In an effort to ensure New York City water rates remain reasonable, Assemblyman Phil Goldfeder (D-Rockaway) announced that a bill he sponsored that would change the composition of the New York City Water Board passed the Assembly. The bill would give appointing power to two other offices of the city government and would offer a level of accountability to ratepayers (A.3725-A).
All members of the board are currently appointed by the mayor. Under the proposed legislation, the mayor would be able to appoint four of the seven members with the speaker of the city council, the public advocate and the city comptroller being able to appoint one member to the board each.
“Water is a daily necessity that shouldn’t cost an arm and a leg,” Assemblyman Goldfeder said. “The mayor shouldn’t have complete control of the city’s water board. By adding two additional offices to the board, we’re one step closer to ensuring the people are properly represented and water rates are left in check.”
Currently, the NYC Water Board sets the rates for water and sewer fees charged to all building owners, homeowners and businesses in the city.
“The fate of our water rates is in the hands of very few,” Assemblyman Goldfeder said. “That’s why it’s important that there is fair representation on the board. Hardworking New York City families are already struggling; they can’t afford yet another fee. The goal of this legislation is to put real advocates for the hardworking families of New York City on the water board, to help stops in these rates.”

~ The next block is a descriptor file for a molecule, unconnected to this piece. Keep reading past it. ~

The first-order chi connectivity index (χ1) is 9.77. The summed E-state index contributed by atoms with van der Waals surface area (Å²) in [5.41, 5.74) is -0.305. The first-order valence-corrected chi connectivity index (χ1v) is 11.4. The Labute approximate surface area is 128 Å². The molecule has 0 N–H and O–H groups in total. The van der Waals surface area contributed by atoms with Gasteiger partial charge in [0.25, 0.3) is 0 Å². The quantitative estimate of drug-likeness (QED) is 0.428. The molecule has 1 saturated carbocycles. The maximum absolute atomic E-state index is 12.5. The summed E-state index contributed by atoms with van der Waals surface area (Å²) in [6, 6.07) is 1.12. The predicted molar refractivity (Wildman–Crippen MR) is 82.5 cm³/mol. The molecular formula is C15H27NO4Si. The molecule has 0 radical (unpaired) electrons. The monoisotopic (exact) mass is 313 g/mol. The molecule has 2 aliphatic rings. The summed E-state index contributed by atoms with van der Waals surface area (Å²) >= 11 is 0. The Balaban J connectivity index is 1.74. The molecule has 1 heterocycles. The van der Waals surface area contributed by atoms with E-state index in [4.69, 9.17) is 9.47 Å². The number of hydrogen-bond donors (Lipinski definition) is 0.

Additionally, in a further push to ease the financial burden on hospitals, charities and not-for-profit organizations, Assemblyman Goldfeder helped pass legislation that would continue reduced water rates for these institutions in NYC until Sept. 1, 2014 (A.9813).
“Water rates have increased at least 33% or more in the last 4 or 5 years,” said Howard Kamph, President of Ozone Park Civic and local homeowner. “They are trying to take away our homes by increasing the water rates and preventing hardworking middle class families from being able to afford their own homes."
“A higher fee for such a basic necessity like water is the last thing our community needs,” Assemblyman Goldfeder said. “I’ll do my best to ensure water rates don’t continue to spike.”